Ziad Asali
Congressional Quarterly (Opinion)
January 4, 2005 - 12:00am

Before making any serious comments about the letter that President Bush presented to Mr. Sharon we must take note that it was written before the passing of Chairman Arafat and the changes that have lead to the democratic election of a new Palestinian President. Political reality has changed and will unquestionably have an impact on policy.

The predictable parts of the President’s significant letter included his commitment to the vision he expressed on June 24th, 2002 for two states living side-by-side in peace and security, and as the Roadmap as the route to get there. His vision for a Palestinian state was that of one that is viable, contiguous, sovereign, and independent state; one that is supported by the international community as it develops democratic institutions, a free and prosperous economy and capable security institutions dedicated to maintaining law and order.

His support for the Disengagement Plan came as no surprise. Neither were his restated commitment to the Roadmap. The reassurances that the President felt that he needed to provide to Israel for the risks included the significant and controversial points. The most salient was his statement that it is realistic to expect that any final statement agreement will only be achieved on the basis of mutually agreed changes that reflect new realities on the grounds.

The other point he made about the borders was his reference to responsibilities Israel assumes consistent with its statement that the barrier is a security and temporary barrier rather than a political and permanent barrier and therefore should not prejudice any final borders.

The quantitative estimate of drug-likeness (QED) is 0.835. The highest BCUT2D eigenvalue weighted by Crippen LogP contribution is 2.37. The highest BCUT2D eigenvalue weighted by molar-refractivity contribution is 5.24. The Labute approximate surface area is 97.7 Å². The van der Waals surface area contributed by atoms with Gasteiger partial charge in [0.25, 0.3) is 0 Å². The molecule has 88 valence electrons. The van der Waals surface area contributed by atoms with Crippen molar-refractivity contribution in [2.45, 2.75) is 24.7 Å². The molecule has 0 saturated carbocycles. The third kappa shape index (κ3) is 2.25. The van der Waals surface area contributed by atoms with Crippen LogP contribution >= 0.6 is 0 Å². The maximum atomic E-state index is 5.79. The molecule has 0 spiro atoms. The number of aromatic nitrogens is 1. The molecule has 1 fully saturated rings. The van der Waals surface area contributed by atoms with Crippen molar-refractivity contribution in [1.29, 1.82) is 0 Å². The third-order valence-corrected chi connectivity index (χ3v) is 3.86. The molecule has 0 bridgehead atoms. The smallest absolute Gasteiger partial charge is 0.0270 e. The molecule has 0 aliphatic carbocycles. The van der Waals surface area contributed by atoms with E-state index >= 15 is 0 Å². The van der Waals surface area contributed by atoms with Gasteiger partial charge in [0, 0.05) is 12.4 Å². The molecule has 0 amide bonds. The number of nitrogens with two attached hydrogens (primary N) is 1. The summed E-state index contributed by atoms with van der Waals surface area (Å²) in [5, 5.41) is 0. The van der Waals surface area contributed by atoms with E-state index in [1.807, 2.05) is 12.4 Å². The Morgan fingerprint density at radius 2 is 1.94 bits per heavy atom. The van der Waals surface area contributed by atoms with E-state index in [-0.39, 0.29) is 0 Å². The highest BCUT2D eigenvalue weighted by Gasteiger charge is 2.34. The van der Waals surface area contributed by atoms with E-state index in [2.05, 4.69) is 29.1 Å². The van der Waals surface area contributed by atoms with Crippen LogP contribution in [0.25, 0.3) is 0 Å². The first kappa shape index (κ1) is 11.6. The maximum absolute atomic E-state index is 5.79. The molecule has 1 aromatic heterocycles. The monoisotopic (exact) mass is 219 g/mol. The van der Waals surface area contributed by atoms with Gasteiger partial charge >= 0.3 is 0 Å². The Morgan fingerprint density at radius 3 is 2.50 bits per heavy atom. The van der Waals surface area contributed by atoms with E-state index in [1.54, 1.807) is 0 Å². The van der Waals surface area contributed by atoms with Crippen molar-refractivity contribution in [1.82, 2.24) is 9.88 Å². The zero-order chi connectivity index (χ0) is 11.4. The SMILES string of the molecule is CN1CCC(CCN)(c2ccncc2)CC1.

Significantly, the President reiterated his commitment to a negotiated peace settlements between the parties in accordance with UNSC Resolutions 242 and 338. Another controversial point he made was his view to resolve the refugees’ problem by resettling them in the state of Palestine rather than Israel.

The President’s commitment to the security of Israel, expressed forcefully and unwaveringly coincided with his repeated reference to threats of terrorism. In fact he used the word terror, terrorism or terrorist 13 times in a two page letter. One hopes that association with these words does not collectively burden the Palestinians as people.

Critics have pointed out that the reassurances give to Mr. Sharon were unmatched by explicit reassurances needed by the Palestinians. Withdrawal of IDF forces, cessation of settlement building, relieving the oppressive measures against civilians, ending the occupation, addressing various aspects of the rights of the refugees, acknowledging political rights that reflect the realities on the grounds in the old city and in East Jerusalem. It remains to be seen what reassurances the President will give the new Palestinian president on his first visit to Washington.

For those of us who are more interested in a peaceful resolution than in scoring debating points, we must factor in the new Palestinian political realities, the potential for a cooperative and coordinated relation between parties whose strategic interests in a two-state solution do not fundamentally contradict each other. The President has the

unmatched opportunity to implement his vision by coordinating the efforts of an old ally with that of a new one.



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